Intel, on the other hand, is safe just presenting the “facts” and staying quiet about the truth, knowing full well the dimwit wouldn’t believe the truth, anyway.

    Now who do you think the dimwit is going to believe, the guy he caught lying to him, or the one who “didn’t?”

    So if you’re one of the dimwits who are the reason why AMD is doing this, and you find out at some point the actual speed of your processor, what are you going to do?

    First, you’ll probably think “The computer company ripped me off and gave me a slower processor!”

    After you and your fellow dimwits tax the technical support lines, you’ll probably then think that “AMD is a fraudulent company out to rip people off, because MHz is MHz! Etc, etc, etc..”

    “They have to be lying to us. If they weren’t lying to us, then why are they being so sneaky and devious about it?”

    The real answer, of course, is, “Because you’re stupid,” but that’s never been a great sales pitch.

    Meanwhile, all Intel has to do is stay quiet.

    Do you see AMD’s bind? They’re damned if they do, and damned if they don’t to the dimwit.

    Do You Really Think People Are That Stupid?


    I realize a lot of you will disagree with that. To understand the problem, you have to get your head out of your own butt and into the dimwit’s.

    Then you have to realize there’s a hell of a lot more dimwits out there buying a hell of a lot more computers than there are of you, and they aren’t reading Overclockers or TomsHardware or even PCMagazine before making a decision.

    Instead, they aren’t asking anybody because they think they already know everything they need to know, or because they’re men and intuitively know about these things, or they ask another dimwit down the block who just bought one. At best, maybe they’ll ask some kid, but what do kids know. 🙂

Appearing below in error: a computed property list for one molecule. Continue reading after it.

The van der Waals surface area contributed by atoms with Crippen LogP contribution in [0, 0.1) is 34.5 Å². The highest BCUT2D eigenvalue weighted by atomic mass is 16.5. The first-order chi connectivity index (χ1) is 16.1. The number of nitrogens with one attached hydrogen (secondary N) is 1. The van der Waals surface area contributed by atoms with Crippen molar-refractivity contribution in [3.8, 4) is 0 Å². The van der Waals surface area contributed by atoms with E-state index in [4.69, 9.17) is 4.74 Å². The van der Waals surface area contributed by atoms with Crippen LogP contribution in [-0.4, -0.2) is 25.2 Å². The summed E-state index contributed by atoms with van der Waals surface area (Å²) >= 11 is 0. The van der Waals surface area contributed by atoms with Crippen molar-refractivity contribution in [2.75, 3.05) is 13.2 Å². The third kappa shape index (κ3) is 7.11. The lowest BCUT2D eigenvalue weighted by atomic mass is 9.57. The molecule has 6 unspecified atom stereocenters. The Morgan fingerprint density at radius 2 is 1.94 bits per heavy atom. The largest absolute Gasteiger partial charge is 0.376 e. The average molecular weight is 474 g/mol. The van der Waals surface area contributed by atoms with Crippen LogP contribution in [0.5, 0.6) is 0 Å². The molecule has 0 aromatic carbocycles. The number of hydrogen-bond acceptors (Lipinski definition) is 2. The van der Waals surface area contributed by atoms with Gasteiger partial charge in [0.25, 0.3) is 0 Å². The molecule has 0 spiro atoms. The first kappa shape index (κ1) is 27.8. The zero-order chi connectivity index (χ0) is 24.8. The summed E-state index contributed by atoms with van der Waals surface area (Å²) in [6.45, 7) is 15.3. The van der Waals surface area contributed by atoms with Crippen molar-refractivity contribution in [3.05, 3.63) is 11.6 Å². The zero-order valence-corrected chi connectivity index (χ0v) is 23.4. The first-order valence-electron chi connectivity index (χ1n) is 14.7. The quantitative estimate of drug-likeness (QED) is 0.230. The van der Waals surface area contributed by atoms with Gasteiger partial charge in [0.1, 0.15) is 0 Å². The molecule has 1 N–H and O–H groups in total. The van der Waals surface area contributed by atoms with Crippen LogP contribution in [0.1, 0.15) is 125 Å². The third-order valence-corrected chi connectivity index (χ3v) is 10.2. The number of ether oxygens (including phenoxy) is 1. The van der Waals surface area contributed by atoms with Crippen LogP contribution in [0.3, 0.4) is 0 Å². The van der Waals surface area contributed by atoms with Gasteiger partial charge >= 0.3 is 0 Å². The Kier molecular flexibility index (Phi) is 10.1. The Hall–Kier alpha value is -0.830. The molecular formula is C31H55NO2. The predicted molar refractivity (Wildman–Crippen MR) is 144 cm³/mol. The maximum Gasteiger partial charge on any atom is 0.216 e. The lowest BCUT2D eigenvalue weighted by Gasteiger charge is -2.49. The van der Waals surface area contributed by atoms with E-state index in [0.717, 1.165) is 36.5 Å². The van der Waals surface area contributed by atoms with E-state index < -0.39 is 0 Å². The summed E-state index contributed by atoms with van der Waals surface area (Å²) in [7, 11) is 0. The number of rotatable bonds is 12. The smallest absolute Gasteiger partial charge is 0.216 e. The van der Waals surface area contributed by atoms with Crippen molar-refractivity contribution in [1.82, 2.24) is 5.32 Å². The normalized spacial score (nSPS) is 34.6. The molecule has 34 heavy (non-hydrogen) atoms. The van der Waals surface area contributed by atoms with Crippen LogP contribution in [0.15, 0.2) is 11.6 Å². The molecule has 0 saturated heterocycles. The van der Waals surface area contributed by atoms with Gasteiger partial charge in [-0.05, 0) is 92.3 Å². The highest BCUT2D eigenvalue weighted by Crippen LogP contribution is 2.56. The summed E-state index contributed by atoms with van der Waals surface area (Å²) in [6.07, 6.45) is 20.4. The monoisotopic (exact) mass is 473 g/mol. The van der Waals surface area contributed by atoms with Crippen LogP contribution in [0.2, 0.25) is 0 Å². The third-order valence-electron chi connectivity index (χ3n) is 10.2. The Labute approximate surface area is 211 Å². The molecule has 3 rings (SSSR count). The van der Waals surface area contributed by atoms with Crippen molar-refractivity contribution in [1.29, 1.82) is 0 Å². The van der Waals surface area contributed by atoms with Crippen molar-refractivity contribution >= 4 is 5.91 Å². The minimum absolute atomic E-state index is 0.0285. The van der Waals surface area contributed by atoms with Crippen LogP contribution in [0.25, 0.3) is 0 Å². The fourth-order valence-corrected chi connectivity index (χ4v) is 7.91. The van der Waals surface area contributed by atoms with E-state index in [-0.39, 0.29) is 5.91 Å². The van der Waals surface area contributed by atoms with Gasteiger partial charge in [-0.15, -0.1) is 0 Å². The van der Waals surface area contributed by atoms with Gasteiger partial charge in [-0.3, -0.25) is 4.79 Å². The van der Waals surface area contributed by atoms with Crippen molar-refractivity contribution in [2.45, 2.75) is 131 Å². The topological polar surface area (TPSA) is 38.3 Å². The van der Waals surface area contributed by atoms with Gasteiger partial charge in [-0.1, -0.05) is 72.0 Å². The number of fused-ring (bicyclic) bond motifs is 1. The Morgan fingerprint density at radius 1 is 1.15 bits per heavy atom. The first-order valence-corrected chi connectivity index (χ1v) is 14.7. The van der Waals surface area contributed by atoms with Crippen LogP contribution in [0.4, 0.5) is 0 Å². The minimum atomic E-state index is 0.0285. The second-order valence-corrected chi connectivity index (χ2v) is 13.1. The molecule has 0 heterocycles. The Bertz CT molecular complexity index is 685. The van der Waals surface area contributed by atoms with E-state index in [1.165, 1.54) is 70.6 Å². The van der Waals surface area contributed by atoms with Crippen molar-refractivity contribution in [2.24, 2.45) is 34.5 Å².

Don’t you have relatives or friends who bought computers on their own? Or who asked you as the “computer guru” if the computer they were ready to buy was OK? Were these people even thinking in these kind of terms? Were they even aware that such things even existed?

    A couple years back, I had a relative who had just bought an IBM computer and then asked me about it. Conversation:

    Relative: I got a good deal.
    Ed: The price of that processor is going to drop $200 next week.
    Relative: I got a good deal.
    Ed: It only has a 90-watt power supply, and . . .

    Relative: I got a good deal (and walks away)

    I can’t believe I’m the only one who has these kinds of relatives and friends getting good deals.

    As I’ve said many times before, the average person consider a computer to be some glorified stereo or VCR, and shops for them exactly the same way. They figure out a couple buzzwords, and buy based on the cheapest item that has more of the buzzwords than the others.

    Call it clever or call it diabolical, but Intel has positioned itself to give that customer exactly what he or she is asking for, and by going to PR, AMD is conceding they can’t fight that.

    Two Tangential Thoughts

    I find it rather interesting that AMD is rating themselves so conservatively. Might this be an indicator that AMD’s strategy until they have .13 micron ready is to deliberately aim at the low end, saying “Our {cough, cough} 1.6Ghz processor is much better than Intel’s 1.6GHz processor”

    Secondly, if the BIOS is now going to report just a string rather than an actual measurement, it seems to me that it would be at least easier tinker with the BIOS so it would report any speed you like. If you’re out to impress neighbors and friends, you don’t have to upgrade, just change the BIOS string. 🙂

    Email Ed